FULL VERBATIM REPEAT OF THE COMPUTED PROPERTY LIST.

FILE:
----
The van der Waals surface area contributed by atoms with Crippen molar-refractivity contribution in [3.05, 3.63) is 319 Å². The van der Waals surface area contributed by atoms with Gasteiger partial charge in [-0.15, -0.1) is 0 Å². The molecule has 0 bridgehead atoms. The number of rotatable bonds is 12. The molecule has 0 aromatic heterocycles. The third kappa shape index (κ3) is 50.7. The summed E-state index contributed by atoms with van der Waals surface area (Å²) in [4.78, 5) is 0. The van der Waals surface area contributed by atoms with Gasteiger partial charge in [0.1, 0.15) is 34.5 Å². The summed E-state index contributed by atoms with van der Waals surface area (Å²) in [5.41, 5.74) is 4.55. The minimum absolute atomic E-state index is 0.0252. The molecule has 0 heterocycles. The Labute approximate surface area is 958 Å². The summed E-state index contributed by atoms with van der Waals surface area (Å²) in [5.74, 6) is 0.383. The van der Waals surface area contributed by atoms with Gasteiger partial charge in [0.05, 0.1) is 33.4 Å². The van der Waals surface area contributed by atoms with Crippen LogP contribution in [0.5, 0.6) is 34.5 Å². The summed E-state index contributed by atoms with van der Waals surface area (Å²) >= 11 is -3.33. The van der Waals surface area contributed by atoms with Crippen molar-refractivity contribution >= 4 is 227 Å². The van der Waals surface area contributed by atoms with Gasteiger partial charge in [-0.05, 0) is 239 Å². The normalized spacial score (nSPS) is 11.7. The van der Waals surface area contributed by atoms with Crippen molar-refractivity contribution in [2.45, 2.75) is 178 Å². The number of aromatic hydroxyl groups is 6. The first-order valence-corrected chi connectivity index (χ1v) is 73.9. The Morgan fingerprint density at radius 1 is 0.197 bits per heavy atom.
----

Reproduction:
The van der Waals surface area contributed by atoms with Crippen molar-refractivity contribution in [3.05, 3.63) is 319 Å². The van der Waals surface area contributed by atoms with Gasteiger partial charge in [-0.15, -0.1) is 0 Å². The molecule has 0 bridgehead atoms. The number of rotatable bonds is 12. The molecule has 0 aromatic heterocycles. The third kappa shape index (κ3) is 50.7. The summed E-state index contributed by atoms with van der Waals surface area (Å²) in [4.78, 5) is 0. The van der Waals surface area contributed by atoms with Gasteiger partial charge in [0.1, 0.15) is 34.5 Å². The summed E-state index contributed by atoms with van der Waals surface area (Å²) in [5.41, 5.74) is 4.55. The minimum absolute atomic E-state index is 0.0252. The molecule has 0 heterocycles. The Labute approximate surface area is 958 Å². The summed E-state index contributed by atoms with van der Waals surface area (Å²) in [5.74, 6) is 0.383. The van der Waals surface area contributed by atoms with Gasteiger partial charge in [0.05, 0.1) is 33.4 Å². The van der Waals surface area contributed by atoms with Crippen LogP contribution in [0.5, 0.6) is 34.5 Å². The summed E-state index contributed by atoms with van der Waals surface area (Å²) >= 11 is -3.33. The van der Waals surface area contributed by atoms with Crippen molar-refractivity contribution >= 4 is 227 Å². The van der Waals surface area contributed by atoms with Gasteiger partial charge in [-0.05, 0) is 239 Å². The normalized spacial score (nSPS) is 11.7. The van der Waals surface area contributed by atoms with Crippen molar-refractivity contribution in [2.45, 2.75) is 178 Å². The number of aromatic hydroxyl groups is 6. The first-order valence-corrected chi connectivity index (χ1v) is 73.9. The Morgan fingerprint density at radius 1 is 0.197 bits per heavy atom.